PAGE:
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  • Laura Fedolfi

Pinball Machines and Pool Tables

The value of choosing your confidantes carefully. For all involved.


We all make hundreds of decisions everyday that we don’t really think about. And that is how it should be. If we really stopped to think about it, it would slow us down tremendously. But one of the circumstances in which it is useful to slow down and consider is when you feel the need to talk.


As an external processor with a high need to talk, I probably spend more time than the average bear thinking about this topic. I sometimes don’t even know what I am thinking until I verbalize it, and I can change my mind in the process of speaking about it. Being married to someone who doesn’t say something until he has thought it through thoroughly originally lead to some epic misunderstandings, but on the plus side, the fact that we were so different helped me to look more dispassionately at what I was doing. And to make more active choices about how I do it.


I became aware of the choices I was making during my time as a young mother. I started to notice that when my child had a fever, I would fluctuate between calling my sister-in-law or my friend Kim. I didn’t really think about it as being a particular choice until one morning when I couldn’t reach my sister-in-law, but I did not want to call Kim. The resistance to calling Kim took only a second of honesty for me to realize that I would always call my sister-in-law when I wanted to be told not to worry about it, and I always called Kim to be told I should take them to see the doctor. It was a choice I was making.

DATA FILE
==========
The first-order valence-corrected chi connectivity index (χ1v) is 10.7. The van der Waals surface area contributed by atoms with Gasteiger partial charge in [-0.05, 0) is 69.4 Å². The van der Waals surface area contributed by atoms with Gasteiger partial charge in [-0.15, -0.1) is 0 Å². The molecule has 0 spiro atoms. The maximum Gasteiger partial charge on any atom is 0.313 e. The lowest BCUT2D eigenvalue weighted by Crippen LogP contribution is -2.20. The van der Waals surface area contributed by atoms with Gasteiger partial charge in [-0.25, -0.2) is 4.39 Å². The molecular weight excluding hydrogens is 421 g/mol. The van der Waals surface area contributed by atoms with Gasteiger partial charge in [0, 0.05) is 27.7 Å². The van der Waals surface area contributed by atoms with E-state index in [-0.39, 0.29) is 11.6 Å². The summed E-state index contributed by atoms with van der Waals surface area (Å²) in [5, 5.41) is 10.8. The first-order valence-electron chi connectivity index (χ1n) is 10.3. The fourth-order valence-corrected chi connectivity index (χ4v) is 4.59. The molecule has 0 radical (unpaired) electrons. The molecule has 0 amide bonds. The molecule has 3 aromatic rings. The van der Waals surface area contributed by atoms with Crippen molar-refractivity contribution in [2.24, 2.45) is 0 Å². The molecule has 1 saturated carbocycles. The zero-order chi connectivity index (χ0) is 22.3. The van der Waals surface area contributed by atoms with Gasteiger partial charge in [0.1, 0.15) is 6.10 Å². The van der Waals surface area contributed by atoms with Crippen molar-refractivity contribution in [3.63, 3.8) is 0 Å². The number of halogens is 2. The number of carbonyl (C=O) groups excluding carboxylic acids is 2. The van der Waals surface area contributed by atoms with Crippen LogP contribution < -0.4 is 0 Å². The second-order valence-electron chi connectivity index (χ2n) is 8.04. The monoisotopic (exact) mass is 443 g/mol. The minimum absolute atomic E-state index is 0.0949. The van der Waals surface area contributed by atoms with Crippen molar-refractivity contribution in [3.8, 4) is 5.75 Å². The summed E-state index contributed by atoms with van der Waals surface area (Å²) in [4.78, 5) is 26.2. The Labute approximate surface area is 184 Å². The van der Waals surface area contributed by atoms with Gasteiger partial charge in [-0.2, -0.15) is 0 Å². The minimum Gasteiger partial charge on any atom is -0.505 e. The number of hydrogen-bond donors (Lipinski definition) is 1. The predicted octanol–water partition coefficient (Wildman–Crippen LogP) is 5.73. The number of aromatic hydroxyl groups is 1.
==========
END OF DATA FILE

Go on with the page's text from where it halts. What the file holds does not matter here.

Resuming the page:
Because that situation had such clear parameters, it was easy to suss out that I was making a conscious choice about who to talk to for the feedback I could reliably receive. But it made me think about how my relationships might benefit by being more self-aware in my choice of who to confide in and when.


I was in a meeting the other day when a friend mentioned that she was feeling depressed. I reached out to her in a text to offer to listen if she needed to talk. And I promised not to offer any advice. She responded gratefully and shared how her sister-in-law had a tendency to bombard her with questions in the same circumstance, overwhelming her with investigation into the why of her depression. Reading her description, I had a mental image of her sister-in-law as a pinball machine; bouncing the ball from flipper to flipper, trying to hit the “answer” to my friend’s state of mind.


I also saw what I was trying to do in reaching out to my friend was to offer to be a pool table- she could shoot her ball and I would acknowledge it as it landed in the pocket. While I could take a turn sharing my own thoughts, I could also just let her run the table and keep shooting. Problem solving or active listening. Pinball machines and pool tables.

Neither option is bad- we need both in our lives. The problems come when we are stuck getting batted around when all we want to do is sink a shot. Or in the opposite, we are looking for ideas but are met with only affirmation.


Everyone can learn to play both, though we might be more inclined to one than the other. The key is learning to ask what people need when they reach out to you, and paying attention to what you are looking for when you reach out to others. Not all the time, because we don’t have the bandwidth for that- but when you are seeking that conversation to help you work something out, or you see someone you would like to help, take a moment to think about which game you need. And if someone starts hitting your pool ball with a flipper, you can disengage and find an open pool table.

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